Opinion: The high school where our kids belong

SHARE Opinion: The high school where our kids belong

Teachers demonstrate for better pay at UNO Charter School Network downtown headquarters in October. | Santiago Covarrubias/Sun-Times

Almost a decade ago, I chose to leave my job and return to school. My dream? A history classroom with a Lincoln bust on my desk and a new career in education.

My experience was a mixed bag, student-teaching at a large Chicago Public School neighborhood high school and later working full-time as a history teacher in a Chicago charter school.


I eventually quit and headed back to an office job as many do, especially in charters. But with charter school champion Betsy DeVos set to preside over federal education policy, I thought I might highlight some key differences between the public and charter school models.

Before we go to the T-chart, a couple preliminaries.

I’m not identifying either school because my points are about broader issues, not just schoolhouse particulars. That said, neither school is a top-performer and both qualify as about average in the context of CPS. The charter school, in fact, tests slightly below the public school.

Both schools have student populations that are predominantly minority — one African-American, the other Latino. Both schools also have a large number of students receiving free or reduced lunches, meaning they’re from poor families.

Public high school      vs.  Charter high school

Library, with librariansNo library, no librarians
Large gym, gym classesGrade-school gym, no gym classes
Performing arts centerGrade-school gym
Video production lab
25-yard swimming pool, swim teams
Band room, band classes, marching band
Art classrooms, art classes
Drama classes, drama club
National Honors Society
International Baccalaureate curriculum
Auto shop, shop classes
Student council
Improv club
Literary journal

I’ll stop there. The pattern’s clear enough.

The charter school, which touts a science-and-math focus, is housed in a former elementary school that CPS decommissioned when nearby public housing was demolished. It still feels like a grade school, and none of its rooms or common spaces were designed for larger, teenage bodies. The school has a couple of nice science labs but lacks so much more. That it has no library pretty much says it all.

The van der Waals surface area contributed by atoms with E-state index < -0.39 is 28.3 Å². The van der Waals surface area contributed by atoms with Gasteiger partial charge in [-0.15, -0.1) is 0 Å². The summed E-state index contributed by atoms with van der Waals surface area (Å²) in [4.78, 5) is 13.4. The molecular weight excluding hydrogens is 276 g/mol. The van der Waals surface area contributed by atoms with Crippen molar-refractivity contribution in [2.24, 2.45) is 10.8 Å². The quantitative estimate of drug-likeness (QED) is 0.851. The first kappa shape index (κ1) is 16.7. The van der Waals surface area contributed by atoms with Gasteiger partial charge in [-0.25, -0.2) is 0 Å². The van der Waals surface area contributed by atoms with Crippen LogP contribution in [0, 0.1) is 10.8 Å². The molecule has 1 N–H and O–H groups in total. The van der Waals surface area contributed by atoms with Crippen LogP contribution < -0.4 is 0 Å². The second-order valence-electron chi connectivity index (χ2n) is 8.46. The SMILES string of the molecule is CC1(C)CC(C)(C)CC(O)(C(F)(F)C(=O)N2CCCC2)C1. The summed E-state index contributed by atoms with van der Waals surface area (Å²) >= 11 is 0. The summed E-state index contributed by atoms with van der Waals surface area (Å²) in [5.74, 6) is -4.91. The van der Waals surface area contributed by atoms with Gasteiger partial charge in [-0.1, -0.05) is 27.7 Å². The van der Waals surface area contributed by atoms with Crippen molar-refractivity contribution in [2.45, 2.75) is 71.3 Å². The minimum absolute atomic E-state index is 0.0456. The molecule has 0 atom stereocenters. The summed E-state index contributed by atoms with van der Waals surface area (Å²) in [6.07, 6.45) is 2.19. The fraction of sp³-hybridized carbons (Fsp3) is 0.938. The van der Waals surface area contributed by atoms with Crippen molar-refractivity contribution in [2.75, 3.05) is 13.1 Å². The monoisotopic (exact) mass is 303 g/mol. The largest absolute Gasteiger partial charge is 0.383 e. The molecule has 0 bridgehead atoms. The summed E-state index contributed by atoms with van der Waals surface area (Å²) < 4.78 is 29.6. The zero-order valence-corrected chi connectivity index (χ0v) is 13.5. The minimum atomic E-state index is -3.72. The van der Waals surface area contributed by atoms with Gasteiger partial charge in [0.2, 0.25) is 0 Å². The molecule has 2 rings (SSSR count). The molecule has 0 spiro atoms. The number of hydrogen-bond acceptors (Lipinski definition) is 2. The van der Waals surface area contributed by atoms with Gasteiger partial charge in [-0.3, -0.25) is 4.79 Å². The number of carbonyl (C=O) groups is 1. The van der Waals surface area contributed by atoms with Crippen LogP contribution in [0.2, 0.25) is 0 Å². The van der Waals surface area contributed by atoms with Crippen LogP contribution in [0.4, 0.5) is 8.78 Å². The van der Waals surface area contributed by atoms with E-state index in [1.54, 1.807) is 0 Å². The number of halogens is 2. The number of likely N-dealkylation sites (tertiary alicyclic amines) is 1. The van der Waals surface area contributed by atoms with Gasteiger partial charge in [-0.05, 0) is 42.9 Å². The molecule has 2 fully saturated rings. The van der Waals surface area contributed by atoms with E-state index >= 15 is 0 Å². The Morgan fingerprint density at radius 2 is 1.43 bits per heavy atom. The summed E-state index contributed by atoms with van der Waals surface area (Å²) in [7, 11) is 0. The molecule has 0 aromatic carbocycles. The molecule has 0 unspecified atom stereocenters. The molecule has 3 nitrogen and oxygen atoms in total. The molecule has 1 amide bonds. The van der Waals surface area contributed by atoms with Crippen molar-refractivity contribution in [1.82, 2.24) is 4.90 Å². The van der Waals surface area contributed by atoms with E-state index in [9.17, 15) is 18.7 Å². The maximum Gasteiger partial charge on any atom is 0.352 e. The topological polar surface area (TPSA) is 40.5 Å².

The public school, while not a feeder to the Ivy Leagues, looks and feels a lot more like what I suspect readers imagine when they read the words “high school.” It’s a comprehensive institution, offers a breadth of classes and activities to a wide range of students with varying abilities and interests, and it functions as a neighborhood hub. Parents and siblings attend plays, concerts, sporting events, the usual.

Importantly, the public school also offers continuity. Many of its teachers and staff are lifers. Like anywhere else, some of these lifers are great and dedicated teachers and some are phoning it in. But the chances your two or three kids would all have the same history or English teacher in ninth grade are far better at the public school. It’s more stable, and stability offers realistic opportunities to improve a lot of educational outcomes – as the school’s recent academic record shows.

The charter school was and remains anything but stable. The year I was hired to teach, all except one of the 10th grade teachers were new to the school, including English, math, history, and foreign language. All of them have since moved on, most after a single year. The principal who hired me is gone, the department chair is gone, dozens of teacher positions have turned over, in some cases multiple times, in the last five years.

It was always a scramble and it still is, in large part because these charter jobs are undesirable. They work on a burnout model and they pay poorly. Anyone who can get out, does. Some teach elsewhere, others find different jobs.

One reason the pay is so bad is the same reason people like Betsy DeVos and certain high-ranking Illinois politicians prefer charters: They cost less! Charter operators agree to take 75 cents on the dollar compared to what public schools receive. The charter schools then seek to make up that difference either through fundraising or cost-cutting, or both.

The fundraising responsibilities are, I suspect, another reason why people such as DeVos like charters so much. These schools are forced to ask rich donors for handouts, and the rich donors get a bunch of attention and influence they wouldn’t otherwise have. And what’s the point of wealth if not to achieve attention and influence?

During my time at the charter school, I attended an after-hours fundraiser hosted by a big-money guy inside his Wilmette home. A dozen or so hand-picked students attended in their school uniforms and we all got pizza, the kids got pop. There were several speeches and everyone agreed on the importance of education.

I ran into the big-money guy in the kitchen and he talked about school reform.

“What do you think about property tax reform?” I asked, meaning de-coupling statewide education funding from local property taxes.

The big-money guy walked away. Maybe I should have asked nicer.

On the way home that night, we drove by New Trier — a really great public high school.

The kind most of us imagine when we think of the high school where all our kids belong.

Brett McNeil is a writer and business investigator.

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